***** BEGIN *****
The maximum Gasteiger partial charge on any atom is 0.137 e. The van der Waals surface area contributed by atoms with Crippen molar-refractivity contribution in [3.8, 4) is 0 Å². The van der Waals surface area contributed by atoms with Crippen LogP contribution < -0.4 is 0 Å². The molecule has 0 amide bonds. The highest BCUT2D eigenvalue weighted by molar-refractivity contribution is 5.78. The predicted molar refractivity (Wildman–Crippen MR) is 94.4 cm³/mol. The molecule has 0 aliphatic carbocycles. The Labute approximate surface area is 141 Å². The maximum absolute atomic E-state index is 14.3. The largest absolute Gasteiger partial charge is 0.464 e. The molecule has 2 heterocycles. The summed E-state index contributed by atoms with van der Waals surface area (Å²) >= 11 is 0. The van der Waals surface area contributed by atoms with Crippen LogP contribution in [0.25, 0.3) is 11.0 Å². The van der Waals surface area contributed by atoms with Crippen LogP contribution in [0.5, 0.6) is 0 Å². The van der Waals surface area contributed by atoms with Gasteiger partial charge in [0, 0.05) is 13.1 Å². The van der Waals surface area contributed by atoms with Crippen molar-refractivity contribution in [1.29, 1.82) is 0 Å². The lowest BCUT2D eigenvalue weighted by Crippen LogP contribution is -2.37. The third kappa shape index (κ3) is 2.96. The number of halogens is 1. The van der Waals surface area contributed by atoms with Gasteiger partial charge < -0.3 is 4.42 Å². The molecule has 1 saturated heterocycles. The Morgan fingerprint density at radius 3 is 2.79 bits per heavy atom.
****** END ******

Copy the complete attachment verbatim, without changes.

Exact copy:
The maximum Gasteiger partial charge on any atom is 0.137 e. The van der Waals surface area contributed by atoms with Crippen molar-refractivity contribution in [3.8, 4) is 0 Å². The van der Waals surface area contributed by atoms with Crippen LogP contribution < -0.4 is 0 Å². The molecule has 0 amide bonds. The highest BCUT2D eigenvalue weighted by molar-refractivity contribution is 5.78. The predicted molar refractivity (Wildman–Crippen MR) is 94.4 cm³/mol. The molecule has 0 aliphatic carbocycles. The Labute approximate surface area is 141 Å². The maximum absolute atomic E-state index is 14.3. The largest absolute Gasteiger partial charge is 0.464 e. The molecule has 2 heterocycles. The summed E-state index contributed by atoms with van der Waals surface area (Å²) >= 11 is 0. The van der Waals surface area contributed by atoms with Crippen LogP contribution in [0.25, 0.3) is 11.0 Å². The van der Waals surface area contributed by atoms with Crippen LogP contribution in [0.5, 0.6) is 0 Å². The van der Waals surface area contributed by atoms with Gasteiger partial charge in [0, 0.05) is 13.1 Å². The van der Waals surface area contributed by atoms with Crippen molar-refractivity contribution in [1.29, 1.82) is 0 Å². The lowest BCUT2D eigenvalue weighted by Crippen LogP contribution is -2.37. The third kappa shape index (κ3) is 2.96. The number of halogens is 1. The van der Waals surface area contributed by atoms with Gasteiger partial charge < -0.3 is 4.42 Å². The molecule has 1 saturated heterocycles. The Morgan fingerprint density at radius 3 is 2.79 bits per heavy atom.